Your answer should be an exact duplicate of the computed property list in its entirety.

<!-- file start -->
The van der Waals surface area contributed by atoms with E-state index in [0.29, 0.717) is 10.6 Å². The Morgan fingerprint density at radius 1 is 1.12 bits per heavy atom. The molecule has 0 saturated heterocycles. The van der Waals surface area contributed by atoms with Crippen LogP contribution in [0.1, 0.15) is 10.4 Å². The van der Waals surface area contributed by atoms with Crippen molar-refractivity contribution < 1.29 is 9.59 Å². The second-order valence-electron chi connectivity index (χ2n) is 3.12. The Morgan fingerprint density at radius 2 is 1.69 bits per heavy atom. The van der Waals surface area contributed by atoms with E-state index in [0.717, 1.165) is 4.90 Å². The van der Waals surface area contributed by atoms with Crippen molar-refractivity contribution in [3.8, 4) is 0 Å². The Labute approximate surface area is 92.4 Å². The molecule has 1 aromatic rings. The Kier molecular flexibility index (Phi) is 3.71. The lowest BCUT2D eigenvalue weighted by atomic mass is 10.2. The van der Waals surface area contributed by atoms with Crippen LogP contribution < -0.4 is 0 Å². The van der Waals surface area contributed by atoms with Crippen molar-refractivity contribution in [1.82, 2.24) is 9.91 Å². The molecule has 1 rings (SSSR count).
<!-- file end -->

The van der Waals surface area contributed by atoms with E-state index in [0.29, 0.717) is 10.6 Å². The Morgan fingerprint density at radius 1 is 1.12 bits per heavy atom. The molecule has 0 saturated heterocycles. The van der Waals surface area contributed by atoms with Crippen LogP contribution in [0.1, 0.15) is 10.4 Å². The van der Waals surface area contributed by atoms with Crippen molar-refractivity contribution < 1.29 is 9.59 Å². The second-order valence-electron chi connectivity index (χ2n) is 3.12. The Morgan fingerprint density at radius 2 is 1.69 bits per heavy atom. The van der Waals surface area contributed by atoms with E-state index in [0.717, 1.165) is 4.90 Å². The van der Waals surface area contributed by atoms with Crippen molar-refractivity contribution in [3.8, 4) is 0 Å². The Labute approximate surface area is 92.4 Å². The molecule has 1 aromatic rings. The Kier molecular flexibility index (Phi) is 3.71. The lowest BCUT2D eigenvalue weighted by atomic mass is 10.2. The van der Waals surface area contributed by atoms with Crippen LogP contribution < -0.4 is 0 Å². The van der Waals surface area contributed by atoms with Crippen molar-refractivity contribution in [1.82, 2.24) is 9.91 Å². The molecule has 1 rings (SSSR count).